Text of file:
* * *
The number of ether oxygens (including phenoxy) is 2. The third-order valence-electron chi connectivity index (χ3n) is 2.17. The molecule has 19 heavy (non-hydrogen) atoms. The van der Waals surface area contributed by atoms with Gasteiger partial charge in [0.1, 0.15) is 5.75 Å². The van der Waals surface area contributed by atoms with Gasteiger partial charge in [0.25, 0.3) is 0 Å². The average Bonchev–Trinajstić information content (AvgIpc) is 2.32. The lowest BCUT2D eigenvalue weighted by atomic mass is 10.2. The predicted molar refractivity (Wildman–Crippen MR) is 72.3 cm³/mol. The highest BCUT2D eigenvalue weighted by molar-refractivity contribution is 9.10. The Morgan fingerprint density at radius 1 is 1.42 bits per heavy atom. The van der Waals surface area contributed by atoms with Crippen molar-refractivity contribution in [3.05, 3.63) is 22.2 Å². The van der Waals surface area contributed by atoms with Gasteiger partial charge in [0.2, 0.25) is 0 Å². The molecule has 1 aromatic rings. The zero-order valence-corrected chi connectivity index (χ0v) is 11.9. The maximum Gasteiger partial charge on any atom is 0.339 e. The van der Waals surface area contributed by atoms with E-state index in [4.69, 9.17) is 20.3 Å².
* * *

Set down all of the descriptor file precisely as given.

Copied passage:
The number of ether oxygens (including phenoxy) is 2. The third-order valence-electron chi connectivity index (χ3n) is 2.17. The molecule has 19 heavy (non-hydrogen) atoms. The van der Waals surface area contributed by atoms with Gasteiger partial charge in [0.1, 0.15) is 5.75 Å². The van der Waals surface area contributed by atoms with Gasteiger partial charge in [0.25, 0.3) is 0 Å². The average Bonchev–Trinajstić information content (AvgIpc) is 2.32. The lowest BCUT2D eigenvalue weighted by atomic mass is 10.2. The predicted molar refractivity (Wildman–Crippen MR) is 72.3 cm³/mol. The highest BCUT2D eigenvalue weighted by molar-refractivity contribution is 9.10. The Morgan fingerprint density at radius 1 is 1.42 bits per heavy atom. The van der Waals surface area contributed by atoms with Crippen molar-refractivity contribution in [3.05, 3.63) is 22.2 Å². The van der Waals surface area contributed by atoms with Gasteiger partial charge in [0.2, 0.25) is 0 Å². The molecule has 1 aromatic rings. The zero-order valence-corrected chi connectivity index (χ0v) is 11.9. The maximum Gasteiger partial charge on any atom is 0.339 e. The van der Waals surface area contributed by atoms with E-state index in [4.69, 9.17) is 20.3 Å².